Trumpʹs challenge

Taking on Tehran

Forty years after the revolution that ousted the Shah, Iran’s unique political-religious system and government appears strong enough to withstand U.S. pressure and to ride out the country's current economic difficulties. So how should the U.S. minimise the risks to the region posed by the regime? By Richard N. Haass

U.S. President Donald Trumpʹs administration has singled out Iran – even more than Russia, China, or North Korea – with sustained pressure over the past two and a half years.

The United States has withdrawn from the 2015 nuclear deal (the Joint Comprehensive Plan of Action, or JCPOA), designated an arm of Iran’s military (the Islamic Revolutionary Guard Corps) as a foreign terrorist organisation, imposed economic sanctions against nearly one thousand individuals and entities and taken steps to make it extremely difficult for Iran to sell its oil.

U.S. policy is working, in the sense that most countries (including those that disagree with Trump’s policy) have judged it better to maintain trade and investment ties with the U.S. than with Iran. Iran’s oil exports are down sharply and its economic isolation is real and growing.

The economy contracted some 4% in 2018 and is projected to shrink as much as another 6% this year. The currency is plummeting. There are reports of price spikes, shortages of food and medicine, and reduced financial transfers to Hezbollah and various militias central to Iran’s attempts to exert influence around the region.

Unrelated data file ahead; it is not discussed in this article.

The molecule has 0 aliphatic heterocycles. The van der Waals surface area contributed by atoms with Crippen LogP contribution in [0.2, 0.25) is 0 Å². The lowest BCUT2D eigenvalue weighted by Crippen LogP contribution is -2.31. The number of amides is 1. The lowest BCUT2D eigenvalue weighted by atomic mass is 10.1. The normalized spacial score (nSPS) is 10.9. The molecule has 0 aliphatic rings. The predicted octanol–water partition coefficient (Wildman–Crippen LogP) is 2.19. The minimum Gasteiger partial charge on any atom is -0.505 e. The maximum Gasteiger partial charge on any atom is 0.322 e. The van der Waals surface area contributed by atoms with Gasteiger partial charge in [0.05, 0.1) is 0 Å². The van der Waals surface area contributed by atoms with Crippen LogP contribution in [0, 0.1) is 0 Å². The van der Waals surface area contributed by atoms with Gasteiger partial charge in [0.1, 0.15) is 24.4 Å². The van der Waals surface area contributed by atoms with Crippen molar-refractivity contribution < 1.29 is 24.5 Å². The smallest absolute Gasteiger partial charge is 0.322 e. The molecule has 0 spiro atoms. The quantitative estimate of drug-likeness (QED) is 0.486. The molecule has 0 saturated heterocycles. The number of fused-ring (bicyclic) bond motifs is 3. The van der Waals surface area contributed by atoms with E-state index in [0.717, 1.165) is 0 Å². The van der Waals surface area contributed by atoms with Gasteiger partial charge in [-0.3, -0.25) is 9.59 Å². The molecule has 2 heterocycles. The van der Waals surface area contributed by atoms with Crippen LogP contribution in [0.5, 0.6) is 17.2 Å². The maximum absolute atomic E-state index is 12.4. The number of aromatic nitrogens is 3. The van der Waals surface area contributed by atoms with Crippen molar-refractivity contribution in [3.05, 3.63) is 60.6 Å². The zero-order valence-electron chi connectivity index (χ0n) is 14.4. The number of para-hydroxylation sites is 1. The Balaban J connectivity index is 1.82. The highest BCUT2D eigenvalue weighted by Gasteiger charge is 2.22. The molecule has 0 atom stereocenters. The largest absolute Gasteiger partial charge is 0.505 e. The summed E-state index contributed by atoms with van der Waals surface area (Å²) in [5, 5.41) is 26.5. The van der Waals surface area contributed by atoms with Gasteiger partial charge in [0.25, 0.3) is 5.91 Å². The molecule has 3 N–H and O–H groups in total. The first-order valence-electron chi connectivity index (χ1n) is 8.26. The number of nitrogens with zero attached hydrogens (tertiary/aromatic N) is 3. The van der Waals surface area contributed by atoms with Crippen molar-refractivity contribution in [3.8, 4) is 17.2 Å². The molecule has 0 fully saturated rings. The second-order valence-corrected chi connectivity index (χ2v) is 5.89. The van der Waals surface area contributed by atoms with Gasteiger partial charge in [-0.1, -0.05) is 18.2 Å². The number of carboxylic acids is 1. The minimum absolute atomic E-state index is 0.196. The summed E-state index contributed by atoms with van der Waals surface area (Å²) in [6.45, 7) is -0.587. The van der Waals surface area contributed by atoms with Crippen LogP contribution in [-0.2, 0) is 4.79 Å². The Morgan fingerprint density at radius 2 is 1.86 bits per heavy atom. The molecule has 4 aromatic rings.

What is driving the U.S. administration?

But if the pressure is clear, its purpose is not. Many in the Trump administration appear to favour regime change. But this is unlikely to happen. Forty years after the revolution that ousted the Shah, Iran’s unique political-religious system and government appears strong enough to withstand U.S. pressure and to ride out the economic difficulties.

An Iranian navy boat sprays water to extinguish a fire on an oil tanker in the sea of Oman, 13 June 2019 (photo: picture-alliance/AP Photo/Tasnim News Agency)
The escalation game: two oil tankers near the strategic Strait of Hormuz came under a suspected attack on 13 June 2019, setting one of them ablaze. Iran countered U.S. allegations surrounding the incident by downing an American military drone, claiming it had entered Iranian airspace. Plans to retaliate with airstrikes were dropped by the Americans at the eleventh hour, the U.S. deciding instead to launch cyber attacks aimed at crippling the Islamic Republicʹs defensive systems. As Richard N. Haass writes, maybe it is time for Trump to explore diplomacy

A more likely outcome is that U.S. economic warfare will lead to actual warfare. Iran has made it clear that it will not just absorb pain; it will mete it out as well. Iran was almost certainly involved in recent attacks on oil tankers in the Gulf of Oman and drone strikes on a Saudi airport launched by Yemen’s Houthis.

Iran’s government also has announced its intention to break out gradually from the nuclear constraints imposed by the JCPOA. According to the International Atomic Energy Agency, Iran is slowly increasing its production of nuclear fuel. The country also appears determined to bring the level of its uranium enrichment closer to weapons grade.

All this raises the risk of a costly conflict between Iran and one or more of its neighbours or the United States. Such a conflict would almost certainly escalate and spread, leaving the U.S., Israel and Iran worse off.

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